Sunday, July 27, 2014

Al-Karma on the Local Church in Orthodox Ecclesiology

The following was published anonymously this week in al-Karma, the bulletin of the Archdiocese of Tripoli. Arabic original here.

A Local Church

"One, holy, catholic and apostolic" are the attributes given to the church in our creed. They are attributes that apply first of all to every group that comes together around its bishop in the liturgy, studies the word and evangelizes. They are first of all attributes of the local church. That is, the group of believers within a specific geographic space that witnesses to its faith and sets out from its locality to transmit the Good News to the world. The attributes applied to the church in the creed do not take on their existential dimension except in her evangelistic vocation. The ancient local churches, among them Antioch, did not consider evangelism to be a profit-making vocation, a tool to expand their authority and influence, but rather obedience to the words of the Lord: "Go, make disciples of all nations," so that the Lord might be incarnate in every language, every culture, every thought and every locality. Any evangelistic work governed by a concern for authority and expansionism leads to the destruction of the church and schism.

In the history of the church, the authentic local church has never attempted to use evangelism in order to transform into a "universal" church. Rather, it has always desired to be catholic and to be the mother of other local churches. A mother gives birth in order to rear, make grow, and bring to maturity children who are independent and distinct from her. This distinctness does not negate the fact that they are her children. Is this not what the Church of Constantinople undertook through Saints Cyril and Methodius in their evangelism of the Bulgars, Serbs and other Slavs?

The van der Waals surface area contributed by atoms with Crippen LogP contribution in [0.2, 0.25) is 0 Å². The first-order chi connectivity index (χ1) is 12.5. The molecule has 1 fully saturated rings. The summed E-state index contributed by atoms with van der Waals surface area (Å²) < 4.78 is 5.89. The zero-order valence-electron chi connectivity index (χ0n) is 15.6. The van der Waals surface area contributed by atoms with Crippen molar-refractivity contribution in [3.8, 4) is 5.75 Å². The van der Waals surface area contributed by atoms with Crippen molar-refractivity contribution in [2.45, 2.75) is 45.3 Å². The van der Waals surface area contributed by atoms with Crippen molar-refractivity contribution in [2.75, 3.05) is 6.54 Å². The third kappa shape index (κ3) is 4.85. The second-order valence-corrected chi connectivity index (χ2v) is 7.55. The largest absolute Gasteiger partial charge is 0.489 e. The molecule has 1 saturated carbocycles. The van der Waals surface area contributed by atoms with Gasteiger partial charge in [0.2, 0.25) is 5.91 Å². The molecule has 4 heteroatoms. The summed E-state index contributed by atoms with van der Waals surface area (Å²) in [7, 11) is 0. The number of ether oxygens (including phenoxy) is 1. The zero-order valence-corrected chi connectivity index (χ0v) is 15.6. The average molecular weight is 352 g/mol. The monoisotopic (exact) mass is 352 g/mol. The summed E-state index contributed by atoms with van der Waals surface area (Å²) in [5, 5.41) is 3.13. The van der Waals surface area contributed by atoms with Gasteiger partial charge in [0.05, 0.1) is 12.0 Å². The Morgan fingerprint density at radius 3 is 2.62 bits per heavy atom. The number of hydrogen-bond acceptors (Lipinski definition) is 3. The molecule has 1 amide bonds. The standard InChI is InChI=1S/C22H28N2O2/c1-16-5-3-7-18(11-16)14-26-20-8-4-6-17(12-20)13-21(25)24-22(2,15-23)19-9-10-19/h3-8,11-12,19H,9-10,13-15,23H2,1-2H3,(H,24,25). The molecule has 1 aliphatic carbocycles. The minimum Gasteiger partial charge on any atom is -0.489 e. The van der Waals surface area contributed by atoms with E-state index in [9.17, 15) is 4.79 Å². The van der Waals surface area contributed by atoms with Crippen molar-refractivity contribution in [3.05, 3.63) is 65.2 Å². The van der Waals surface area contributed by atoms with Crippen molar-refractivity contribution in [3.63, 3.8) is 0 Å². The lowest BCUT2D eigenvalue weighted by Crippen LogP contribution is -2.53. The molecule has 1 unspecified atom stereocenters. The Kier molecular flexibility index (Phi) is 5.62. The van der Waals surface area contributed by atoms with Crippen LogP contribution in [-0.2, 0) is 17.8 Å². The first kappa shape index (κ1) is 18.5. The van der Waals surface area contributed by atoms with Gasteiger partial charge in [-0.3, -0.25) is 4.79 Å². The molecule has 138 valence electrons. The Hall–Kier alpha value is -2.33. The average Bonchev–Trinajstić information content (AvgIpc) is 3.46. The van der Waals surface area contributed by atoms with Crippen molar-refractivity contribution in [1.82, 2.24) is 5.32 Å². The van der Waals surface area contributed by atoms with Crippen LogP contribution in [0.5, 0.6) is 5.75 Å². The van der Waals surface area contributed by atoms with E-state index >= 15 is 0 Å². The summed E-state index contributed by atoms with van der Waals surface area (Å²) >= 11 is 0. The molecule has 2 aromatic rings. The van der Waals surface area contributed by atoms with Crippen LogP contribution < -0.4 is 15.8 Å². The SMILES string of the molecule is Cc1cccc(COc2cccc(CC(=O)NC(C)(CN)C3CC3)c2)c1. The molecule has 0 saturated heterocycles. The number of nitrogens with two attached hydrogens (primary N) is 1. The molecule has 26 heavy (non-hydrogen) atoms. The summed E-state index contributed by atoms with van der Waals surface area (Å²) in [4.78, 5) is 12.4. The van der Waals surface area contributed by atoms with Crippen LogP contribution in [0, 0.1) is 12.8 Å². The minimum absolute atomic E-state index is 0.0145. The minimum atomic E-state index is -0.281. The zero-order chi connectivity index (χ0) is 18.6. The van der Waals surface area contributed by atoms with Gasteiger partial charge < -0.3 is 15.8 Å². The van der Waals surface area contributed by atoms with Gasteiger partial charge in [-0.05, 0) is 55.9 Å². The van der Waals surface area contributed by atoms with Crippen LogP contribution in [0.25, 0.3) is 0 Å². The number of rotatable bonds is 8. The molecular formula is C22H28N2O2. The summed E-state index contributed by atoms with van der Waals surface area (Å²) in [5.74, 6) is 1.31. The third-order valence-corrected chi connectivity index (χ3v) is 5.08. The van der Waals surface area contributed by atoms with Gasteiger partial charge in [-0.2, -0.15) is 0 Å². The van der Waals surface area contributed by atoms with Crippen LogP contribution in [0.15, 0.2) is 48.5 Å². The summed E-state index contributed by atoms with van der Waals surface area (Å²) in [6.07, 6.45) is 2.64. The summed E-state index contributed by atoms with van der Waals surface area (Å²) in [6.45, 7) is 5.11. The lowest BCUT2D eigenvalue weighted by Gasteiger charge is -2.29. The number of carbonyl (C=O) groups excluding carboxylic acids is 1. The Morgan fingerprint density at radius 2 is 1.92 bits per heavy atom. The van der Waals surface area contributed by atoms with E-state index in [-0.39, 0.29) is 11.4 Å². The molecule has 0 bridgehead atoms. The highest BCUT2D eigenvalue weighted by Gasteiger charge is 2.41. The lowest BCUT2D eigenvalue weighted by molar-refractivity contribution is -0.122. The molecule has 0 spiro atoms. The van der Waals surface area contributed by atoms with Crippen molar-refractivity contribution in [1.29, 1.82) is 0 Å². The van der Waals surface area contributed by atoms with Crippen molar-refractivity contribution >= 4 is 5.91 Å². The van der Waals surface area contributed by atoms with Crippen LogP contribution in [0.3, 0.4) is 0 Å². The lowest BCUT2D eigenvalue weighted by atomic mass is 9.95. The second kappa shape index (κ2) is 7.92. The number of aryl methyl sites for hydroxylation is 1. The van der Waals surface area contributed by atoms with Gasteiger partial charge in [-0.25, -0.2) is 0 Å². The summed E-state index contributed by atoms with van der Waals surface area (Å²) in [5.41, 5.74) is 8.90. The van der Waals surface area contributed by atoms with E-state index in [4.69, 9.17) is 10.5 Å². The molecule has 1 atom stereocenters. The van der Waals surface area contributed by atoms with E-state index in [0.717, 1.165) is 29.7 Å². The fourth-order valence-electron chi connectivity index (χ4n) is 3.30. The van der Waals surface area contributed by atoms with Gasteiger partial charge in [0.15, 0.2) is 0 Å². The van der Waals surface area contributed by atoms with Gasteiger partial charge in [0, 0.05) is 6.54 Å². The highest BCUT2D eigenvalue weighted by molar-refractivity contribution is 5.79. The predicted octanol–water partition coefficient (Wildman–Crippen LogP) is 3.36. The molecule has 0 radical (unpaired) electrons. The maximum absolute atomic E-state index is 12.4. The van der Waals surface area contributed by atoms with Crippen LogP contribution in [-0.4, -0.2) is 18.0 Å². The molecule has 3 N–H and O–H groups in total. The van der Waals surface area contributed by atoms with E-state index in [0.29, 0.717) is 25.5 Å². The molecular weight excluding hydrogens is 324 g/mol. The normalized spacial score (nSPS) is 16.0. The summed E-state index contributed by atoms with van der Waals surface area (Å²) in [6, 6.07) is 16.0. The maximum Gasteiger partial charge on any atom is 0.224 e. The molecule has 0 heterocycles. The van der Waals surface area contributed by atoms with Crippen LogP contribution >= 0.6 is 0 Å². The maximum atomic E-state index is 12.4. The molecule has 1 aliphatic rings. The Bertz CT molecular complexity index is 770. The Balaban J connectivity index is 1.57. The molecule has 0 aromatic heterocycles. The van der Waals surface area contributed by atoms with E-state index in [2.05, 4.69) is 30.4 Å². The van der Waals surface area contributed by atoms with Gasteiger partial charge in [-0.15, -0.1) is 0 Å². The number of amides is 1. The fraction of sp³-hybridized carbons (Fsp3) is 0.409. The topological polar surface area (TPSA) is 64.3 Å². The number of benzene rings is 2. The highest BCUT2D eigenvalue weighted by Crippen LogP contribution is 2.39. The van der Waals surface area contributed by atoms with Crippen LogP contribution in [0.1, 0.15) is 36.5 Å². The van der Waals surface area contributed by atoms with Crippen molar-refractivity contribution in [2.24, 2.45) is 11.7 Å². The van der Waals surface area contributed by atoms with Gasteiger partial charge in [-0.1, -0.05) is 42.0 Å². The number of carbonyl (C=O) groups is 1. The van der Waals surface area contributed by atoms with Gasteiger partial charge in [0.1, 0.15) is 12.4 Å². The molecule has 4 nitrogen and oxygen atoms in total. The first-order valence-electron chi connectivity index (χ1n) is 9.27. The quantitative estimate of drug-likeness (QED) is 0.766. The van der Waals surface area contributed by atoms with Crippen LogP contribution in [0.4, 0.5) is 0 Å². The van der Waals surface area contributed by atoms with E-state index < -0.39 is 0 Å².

In Orthodox ecclesiology, it is not correct to speak of a "universal" church, but rather of a local, catholic church. The local church is not a distinct aspect of the catholic church, but rather it is the catholic church par excellence. In ancient texts, the term "catholic church" was not used in a quantitative sense or in order to indicate the geographic expanse of the church, but rather to indicate correctness and purity of faith and teaching. It indicated faithfulness to the earliest tradition in contrast to nascent teachings that were distinct and aberrant from what was handed down to us from the apostles, which divided an assembly of believers from the catholicity of having one dogma. Christ's church was in no sense less catholic than it is today when it was limited to a handful of people on the day of Pentecost or subsequently, when it was only a cluster of small islands amidst a vast sea of pagan nations.

In Orthodox ecclesiology, one speaks of a local church that is one, holy, catholic and Apostolic being along with its sister churches one, holy catholic and apostolic in a unity of faith that preserves the individuality and particular characteristics of each member. One aspect of the particular characteristics of the local church is liturgy. Today this particular characteristic has been lost ever since the the Constantinopolitan form of liturgy's domination over them. Liturgical diversity does not reflect a difference in faith or a weakening of  the bonds of unity and catholicity between the local churches. In the early centuries, were the Orthodox churches with their diversity of liturgical forms less unified than the Orthodox churches today with their single liturgical form?

The Church of Antioch is a local church like the other churches and it is the mother of other local churches and of what is called today the Orthodox diaspora. The same is true of all the churches. The pressing need today is for Antioch to be rooted in her locale and not be distracted by an imaginary universality. Her pressing need is to realize in practice her identity and uniqueness, both of which are not found only in the past and not given to us from the treasury of the past, but rather are something that we must discover within the context of constant development and growth in a single geographical space and time.

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